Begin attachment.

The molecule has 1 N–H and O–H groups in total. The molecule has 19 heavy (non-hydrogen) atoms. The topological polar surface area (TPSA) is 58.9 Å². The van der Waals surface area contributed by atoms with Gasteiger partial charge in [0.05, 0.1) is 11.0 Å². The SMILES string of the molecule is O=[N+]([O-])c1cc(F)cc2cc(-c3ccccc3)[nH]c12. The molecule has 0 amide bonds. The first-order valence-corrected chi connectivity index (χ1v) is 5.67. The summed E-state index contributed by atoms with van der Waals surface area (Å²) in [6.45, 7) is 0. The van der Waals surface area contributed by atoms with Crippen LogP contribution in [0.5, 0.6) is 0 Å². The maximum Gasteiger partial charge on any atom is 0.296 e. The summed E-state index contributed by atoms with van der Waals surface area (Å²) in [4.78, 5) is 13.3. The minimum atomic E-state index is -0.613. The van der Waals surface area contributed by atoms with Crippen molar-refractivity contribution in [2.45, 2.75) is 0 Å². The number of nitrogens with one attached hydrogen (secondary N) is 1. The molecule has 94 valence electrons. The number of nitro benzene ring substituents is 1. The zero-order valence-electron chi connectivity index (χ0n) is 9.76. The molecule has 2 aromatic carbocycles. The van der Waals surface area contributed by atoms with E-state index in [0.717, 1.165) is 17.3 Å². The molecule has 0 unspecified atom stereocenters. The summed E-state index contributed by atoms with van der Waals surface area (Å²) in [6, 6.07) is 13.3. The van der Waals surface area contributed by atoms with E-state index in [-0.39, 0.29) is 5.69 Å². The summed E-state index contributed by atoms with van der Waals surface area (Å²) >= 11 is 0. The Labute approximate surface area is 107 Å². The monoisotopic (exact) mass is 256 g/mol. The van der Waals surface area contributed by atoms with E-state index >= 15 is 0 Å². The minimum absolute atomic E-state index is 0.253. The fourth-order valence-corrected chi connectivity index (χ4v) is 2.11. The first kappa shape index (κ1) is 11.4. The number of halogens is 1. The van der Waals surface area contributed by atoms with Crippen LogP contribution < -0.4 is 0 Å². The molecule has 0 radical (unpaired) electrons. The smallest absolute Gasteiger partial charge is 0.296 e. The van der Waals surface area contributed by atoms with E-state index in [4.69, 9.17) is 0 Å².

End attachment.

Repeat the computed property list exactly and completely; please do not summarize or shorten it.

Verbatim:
The molecule has 1 N–H and O–H groups in total. The molecule has 19 heavy (non-hydrogen) atoms. The topological polar surface area (TPSA) is 58.9 Å². The van der Waals surface area contributed by atoms with Gasteiger partial charge in [0.05, 0.1) is 11.0 Å². The SMILES string of the molecule is O=[N+]([O-])c1cc(F)cc2cc(-c3ccccc3)[nH]c12. The molecule has 0 amide bonds. The first-order valence-corrected chi connectivity index (χ1v) is 5.67. The summed E-state index contributed by atoms with van der Waals surface area (Å²) in [6.45, 7) is 0. The van der Waals surface area contributed by atoms with Crippen LogP contribution in [0.5, 0.6) is 0 Å². The maximum Gasteiger partial charge on any atom is 0.296 e. The summed E-state index contributed by atoms with van der Waals surface area (Å²) in [4.78, 5) is 13.3. The minimum atomic E-state index is -0.613. The van der Waals surface area contributed by atoms with Crippen molar-refractivity contribution in [2.45, 2.75) is 0 Å². The number of nitrogens with one attached hydrogen (secondary N) is 1. The molecule has 94 valence electrons. The number of nitro benzene ring substituents is 1. The zero-order valence-electron chi connectivity index (χ0n) is 9.76. The molecule has 2 aromatic carbocycles. The van der Waals surface area contributed by atoms with E-state index in [0.717, 1.165) is 17.3 Å². The molecule has 0 unspecified atom stereocenters. The summed E-state index contributed by atoms with van der Waals surface area (Å²) in [6, 6.07) is 13.3. The van der Waals surface area contributed by atoms with E-state index in [-0.39, 0.29) is 5.69 Å². The summed E-state index contributed by atoms with van der Waals surface area (Å²) >= 11 is 0. The Labute approximate surface area is 107 Å². The monoisotopic (exact) mass is 256 g/mol. The van der Waals surface area contributed by atoms with E-state index >= 15 is 0 Å². The minimum absolute atomic E-state index is 0.253. The fourth-order valence-corrected chi connectivity index (χ4v) is 2.11. The first kappa shape index (κ1) is 11.4. The number of halogens is 1. The van der Waals surface area contributed by atoms with Crippen LogP contribution < -0.4 is 0 Å². The molecule has 0 radical (unpaired) electrons. The smallest absolute Gasteiger partial charge is 0.296 e. The van der Waals surface area contributed by atoms with E-state index in [4.69, 9.17) is 0 Å².